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6 Marketing Superpowers You Can Learn From Neil deGrasse Tyson

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Neil deGrasse Tyson

Neil deGrasse Tyson, astrophysicist in residence at New York’s Hayden Planetarium is an unlikely role model for marketing excellence. Clearly, he knows how to get your attention. Even on the most complex or boring subjects, as evidenced by over 7.3 million twitter followers, sold out events, and multiple books that have been on the NY Times Bestseller list.

Here are 6 Marketing Tips You Can Learn from Neil deGrasse Tyson:

1. Understand your audience

It doesn’t matter if you are talking about sales, accounting or planets, what matters is that you understand your audience and what they care about. Think about it, if you make your topic relatable to them and what is important to them, you will succeed.

Create specific examples of what you are speaking about by relating it to what matters to your audience. If you are speaking to accountants about social media, make an analogy to their industry to make it more relatable.

Tell them social media was designed for accountants as it features lots of measurable data…likes, follower counts, reports, metrics, gross and net, so that you are speaking their language and it will sound familiar enough to keep their attention.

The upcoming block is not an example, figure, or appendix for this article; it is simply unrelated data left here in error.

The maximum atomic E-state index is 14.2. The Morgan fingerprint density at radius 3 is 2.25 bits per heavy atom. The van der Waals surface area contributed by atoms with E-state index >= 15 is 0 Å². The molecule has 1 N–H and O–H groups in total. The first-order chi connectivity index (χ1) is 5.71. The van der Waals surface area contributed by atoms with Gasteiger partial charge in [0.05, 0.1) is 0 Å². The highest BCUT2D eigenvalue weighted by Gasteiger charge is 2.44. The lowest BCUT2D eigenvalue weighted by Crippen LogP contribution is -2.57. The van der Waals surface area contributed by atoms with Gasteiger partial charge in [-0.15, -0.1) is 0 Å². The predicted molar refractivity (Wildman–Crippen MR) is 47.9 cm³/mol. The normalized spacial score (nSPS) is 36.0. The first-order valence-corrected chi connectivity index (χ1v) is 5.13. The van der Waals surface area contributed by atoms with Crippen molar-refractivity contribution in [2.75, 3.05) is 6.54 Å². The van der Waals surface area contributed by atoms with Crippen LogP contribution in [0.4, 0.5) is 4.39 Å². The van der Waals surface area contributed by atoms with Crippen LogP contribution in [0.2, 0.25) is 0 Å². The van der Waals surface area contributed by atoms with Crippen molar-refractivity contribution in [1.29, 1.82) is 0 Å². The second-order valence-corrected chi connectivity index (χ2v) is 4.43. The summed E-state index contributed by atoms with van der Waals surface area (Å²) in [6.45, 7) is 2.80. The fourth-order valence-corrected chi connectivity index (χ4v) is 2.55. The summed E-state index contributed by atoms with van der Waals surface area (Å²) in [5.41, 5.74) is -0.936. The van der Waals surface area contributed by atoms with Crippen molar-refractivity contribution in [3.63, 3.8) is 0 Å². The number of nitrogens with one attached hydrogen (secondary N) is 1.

Neil’s new book demonstrates his understanding of people and what makes them tick as evidenced by its title – “Astrophysics for People in a Hurry”. It’s really a statement on society today – we now want the key information in the shortest version possible.

2. Be passionate about your work, down to the smallest particle

People are attracted to those who are clearly passionate about their work. By sharing your excitement for your subject matter, you engage and inspire people, and they lean in to find out more. Excitement is contagious. Be passionate about your work and your topic, even when speaking about small details.

A graphic designer who can wax poetic about the loop of an ‘S’ in a specific font, comparing it to the Coney Island Cyclone will capture the attention of their audience, even if they can’t tell Comic Sans from Times New Roman.

“A passionate belief in your business and personal objectives can make all the difference between success and failure. If you aren’t proud of what you’re doing, why should anybody else be?” – Richard Branson

3. Express a sense of wonder about even the most minuscule and boring things

Along with being passionate about your subject matter, express a sense of wonder about any and every aspect of your work. Share your continued gratitude that you get to work in your incredible field, and get to share your knowledge with amazing people [the audience]. Being humble and appreciative is endearing.

As a digital marketer, I am still in awe that by having your email address, I can type a message on my computer and hit send knowing that it will land in your inbox within seconds, no matter where around the globe you are located, even without understanding how it works.

4. Use humor in everything

You may not may not remember much from marketing materials or a presentation, but I bet you will be able to recall a good joke or anecdote.